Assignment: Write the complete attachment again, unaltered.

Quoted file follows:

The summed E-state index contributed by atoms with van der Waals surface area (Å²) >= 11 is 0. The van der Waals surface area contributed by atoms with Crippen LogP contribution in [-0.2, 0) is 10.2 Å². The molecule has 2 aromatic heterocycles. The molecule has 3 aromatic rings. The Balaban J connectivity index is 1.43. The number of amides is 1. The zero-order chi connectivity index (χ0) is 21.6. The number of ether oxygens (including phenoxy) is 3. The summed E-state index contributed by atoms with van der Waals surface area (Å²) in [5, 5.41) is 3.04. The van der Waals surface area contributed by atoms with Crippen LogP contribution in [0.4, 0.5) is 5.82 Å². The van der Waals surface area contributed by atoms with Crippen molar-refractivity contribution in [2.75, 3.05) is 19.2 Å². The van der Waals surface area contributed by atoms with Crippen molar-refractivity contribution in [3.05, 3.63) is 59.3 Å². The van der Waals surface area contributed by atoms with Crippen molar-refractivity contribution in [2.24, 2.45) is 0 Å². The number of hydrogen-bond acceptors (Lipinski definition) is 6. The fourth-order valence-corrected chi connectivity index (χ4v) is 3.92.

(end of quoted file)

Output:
The summed E-state index contributed by atoms with van der Waals surface area (Å²) >= 11 is 0. The van der Waals surface area contributed by atoms with Crippen LogP contribution in [-0.2, 0) is 10.2 Å². The molecule has 2 aromatic heterocycles. The molecule has 3 aromatic rings. The Balaban J connectivity index is 1.43. The number of amides is 1. The zero-order chi connectivity index (χ0) is 21.6. The number of ether oxygens (including phenoxy) is 3. The summed E-state index contributed by atoms with van der Waals surface area (Å²) in [5, 5.41) is 3.04. The van der Waals surface area contributed by atoms with Crippen LogP contribution in [0.4, 0.5) is 5.82 Å². The van der Waals surface area contributed by atoms with Crippen molar-refractivity contribution in [2.75, 3.05) is 19.2 Å². The van der Waals surface area contributed by atoms with Crippen molar-refractivity contribution in [3.05, 3.63) is 59.3 Å². The van der Waals surface area contributed by atoms with Crippen molar-refractivity contribution in [2.24, 2.45) is 0 Å². The number of hydrogen-bond acceptors (Lipinski definition) is 6. The fourth-order valence-corrected chi connectivity index (χ4v) is 3.92.